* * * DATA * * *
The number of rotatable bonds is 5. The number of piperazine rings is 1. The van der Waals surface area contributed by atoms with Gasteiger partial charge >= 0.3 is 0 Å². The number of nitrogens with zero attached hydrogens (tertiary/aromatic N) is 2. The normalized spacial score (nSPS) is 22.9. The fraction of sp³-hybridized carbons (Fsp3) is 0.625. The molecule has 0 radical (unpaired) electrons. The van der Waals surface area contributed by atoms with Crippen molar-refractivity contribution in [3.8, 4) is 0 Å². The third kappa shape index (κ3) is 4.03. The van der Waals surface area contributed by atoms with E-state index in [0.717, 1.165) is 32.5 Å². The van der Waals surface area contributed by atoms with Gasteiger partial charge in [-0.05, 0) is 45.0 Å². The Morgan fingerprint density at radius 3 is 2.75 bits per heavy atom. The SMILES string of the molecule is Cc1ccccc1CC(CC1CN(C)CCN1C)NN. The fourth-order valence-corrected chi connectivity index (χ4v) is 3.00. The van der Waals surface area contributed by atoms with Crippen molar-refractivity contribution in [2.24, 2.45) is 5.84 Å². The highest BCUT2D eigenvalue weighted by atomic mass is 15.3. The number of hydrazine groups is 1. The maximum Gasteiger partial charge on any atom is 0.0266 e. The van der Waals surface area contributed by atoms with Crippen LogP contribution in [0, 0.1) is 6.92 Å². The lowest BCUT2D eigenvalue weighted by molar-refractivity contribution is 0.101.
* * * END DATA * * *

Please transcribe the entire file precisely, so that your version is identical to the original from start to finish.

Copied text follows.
The number of rotatable bonds is 5. The number of piperazine rings is 1. The van der Waals surface area contributed by atoms with Gasteiger partial charge >= 0.3 is 0 Å². The number of nitrogens with zero attached hydrogens (tertiary/aromatic N) is 2. The normalized spacial score (nSPS) is 22.9. The fraction of sp³-hybridized carbons (Fsp3) is 0.625. The molecule has 0 radical (unpaired) electrons. The van der Waals surface area contributed by atoms with Crippen molar-refractivity contribution in [3.8, 4) is 0 Å². The third kappa shape index (κ3) is 4.03. The van der Waals surface area contributed by atoms with E-state index in [0.717, 1.165) is 32.5 Å². The van der Waals surface area contributed by atoms with Gasteiger partial charge in [-0.05, 0) is 45.0 Å². The Morgan fingerprint density at radius 3 is 2.75 bits per heavy atom. The SMILES string of the molecule is Cc1ccccc1CC(CC1CN(C)CCN1C)NN. The fourth-order valence-corrected chi connectivity index (χ4v) is 3.00. The van der Waals surface area contributed by atoms with Crippen molar-refractivity contribution in [2.24, 2.45) is 5.84 Å². The highest BCUT2D eigenvalue weighted by atomic mass is 15.3. The number of hydrazine groups is 1. The maximum Gasteiger partial charge on any atom is 0.0266 e. The van der Waals surface area contributed by atoms with Crippen LogP contribution in [0, 0.1) is 6.92 Å². The lowest BCUT2D eigenvalue weighted by molar-refractivity contribution is 0.101.